Utility Week

UTILITY Week 6th November 2015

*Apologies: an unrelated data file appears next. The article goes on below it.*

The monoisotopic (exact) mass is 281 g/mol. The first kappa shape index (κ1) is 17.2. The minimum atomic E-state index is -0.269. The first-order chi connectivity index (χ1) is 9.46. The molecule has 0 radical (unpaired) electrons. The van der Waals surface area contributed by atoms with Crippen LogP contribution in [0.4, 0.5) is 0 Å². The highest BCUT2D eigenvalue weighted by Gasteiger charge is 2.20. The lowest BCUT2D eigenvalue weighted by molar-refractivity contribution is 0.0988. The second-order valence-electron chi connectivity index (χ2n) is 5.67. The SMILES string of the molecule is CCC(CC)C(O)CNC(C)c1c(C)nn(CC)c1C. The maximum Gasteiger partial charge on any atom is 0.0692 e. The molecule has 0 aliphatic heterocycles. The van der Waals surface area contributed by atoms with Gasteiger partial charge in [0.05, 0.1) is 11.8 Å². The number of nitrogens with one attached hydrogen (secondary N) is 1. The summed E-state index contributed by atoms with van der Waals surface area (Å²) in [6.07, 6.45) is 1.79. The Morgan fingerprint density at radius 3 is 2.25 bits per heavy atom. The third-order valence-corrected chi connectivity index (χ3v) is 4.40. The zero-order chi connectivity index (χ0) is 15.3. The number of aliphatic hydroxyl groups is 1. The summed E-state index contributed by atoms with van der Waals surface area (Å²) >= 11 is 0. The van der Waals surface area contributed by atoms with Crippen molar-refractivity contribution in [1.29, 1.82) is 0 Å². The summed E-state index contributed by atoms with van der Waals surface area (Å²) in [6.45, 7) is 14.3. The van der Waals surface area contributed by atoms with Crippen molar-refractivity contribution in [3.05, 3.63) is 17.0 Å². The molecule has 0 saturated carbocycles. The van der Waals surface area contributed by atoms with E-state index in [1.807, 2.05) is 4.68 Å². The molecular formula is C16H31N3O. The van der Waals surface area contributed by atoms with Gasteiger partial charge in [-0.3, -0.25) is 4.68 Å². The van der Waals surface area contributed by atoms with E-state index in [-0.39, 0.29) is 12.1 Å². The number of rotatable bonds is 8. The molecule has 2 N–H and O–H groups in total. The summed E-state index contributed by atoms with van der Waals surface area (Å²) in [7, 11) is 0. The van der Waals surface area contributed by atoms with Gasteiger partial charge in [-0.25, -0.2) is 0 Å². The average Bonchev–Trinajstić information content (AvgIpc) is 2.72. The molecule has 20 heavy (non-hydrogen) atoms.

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4 | 6TH - 12TH NOVEMBER 2015 | UTILITY WEEK National media Developer services league table revealed Water UK has published its developer services report, measuring to what extent each WASC and WOC met its targets for Q2 (July to September). 100% Dee Valley Water and Portsmouth Water topped the list for water services. 100% Welsh Water and Yorkshire Water ranked highest for sewerage. 66% Affinity Water scored lowest for water services. 24% Affinity showed the biggest improvement since Q1. 90% Wessex Water was the worst performer for sewerage. Beverly Hills fined for wasting water Beverly Hills is among four cities whose water utilities have been fined for not forcing residents to conserve enough water during California's unrelenting four-year drought. The wealthy Los Angeles area municipality was fined $61,000, making it the only com- munity not located in a desert to be given penalties, the California State Water Resources Board said. The Independent, 1 November Australian clean energy investment fell 31% under Tony Abbott Uncertainty over the future of Australia's renewable energy target under the Abbott government pre- cipitated a 31 per cent drop in clean energy investment in Australia, according to the annual report of the Clean Energy Finance Corpora- tion. The CEFC's chair, banker Jillian Broadbent, noted in a foreword to the report that the 2014/15 financial year "saw an all-time record of around US$320 billion of global investment in clean energy". By contrast, "Australian clean energy investment fell by 31 per cent". The Guardian, 2 November Ithaca Energy becomes first UK oil group to have credit lines cut Ithaca Energy has become the first UK oil company to have its available credit cut following the devaluation of its assets by its banks. The North Sea oil explorer announced on Monday that its lending banks had cut the amount it can borrow from £625 million to £515 million aer deciding its assets were no longer worth as much as they used to be. Ithaca, like many companies in the North Sea, has borrowed heavily in recent years and has about $690 million of net debt, with a market value of about $280 million. Financial Times, 2 November STORY BY NUMBERS National Grid names new chief executive Seven days... "Poorly informed and fundamentally wrong" Anti-Corbyn MP Jamie Reed is set to join the Energy and Climate Change Select Committee after resigning his front bench role in a letter that criticised the Labour leader's anti-nuclear views. £500m Cost to consumers of proposals to abandon onshore wind, according to Citizens Advice report. N ational Grid confirmed on 3 November that current chief executive Steve Holliday will step down, to be replaced by executive director of UK operations, John Pettigrew. Pettigrew will take the top spot aer joining National Grid almost 25 years ago and holding senior positions across various business units in the UK and the US. The transmission operator said Holliday would remain as chief executive until the end of March next year and on the board until July 2016, "to sup- port John with the transition". Pettigrew was tipped in the national press as one of two likely candidates to take the lead role in the company and his long-standing experience is expected to assure investors of some "continuity" for the £35 billion firm. National Grid chairman Peter Gershon said the nominations committee was "unanimous in its support" for Pettigrew, given his experience covering the company's UK and US opera- tions. "He was the architect of National Grid's strategy for ensuring the delivery and outperformance under the UK regulatory regime, RIIO. He also played a pivotal role in introducing improvements and demonstrating strong leadership within both the US electricity transmission and distribution businesses," Gershon said. But Jefferies utilities analyst Peter Atherton said in a note fol- lowing the announcement that "challenges remain". "First, to structurally resolve the long-term underperformance of the US regulated businesses. Second, to navigate the dif- ficult and highly politicised UK energy market. Third, resist all temptations to revert to the expansionary capital-destroying strategies of the mid-2000s," said Atherton. JA

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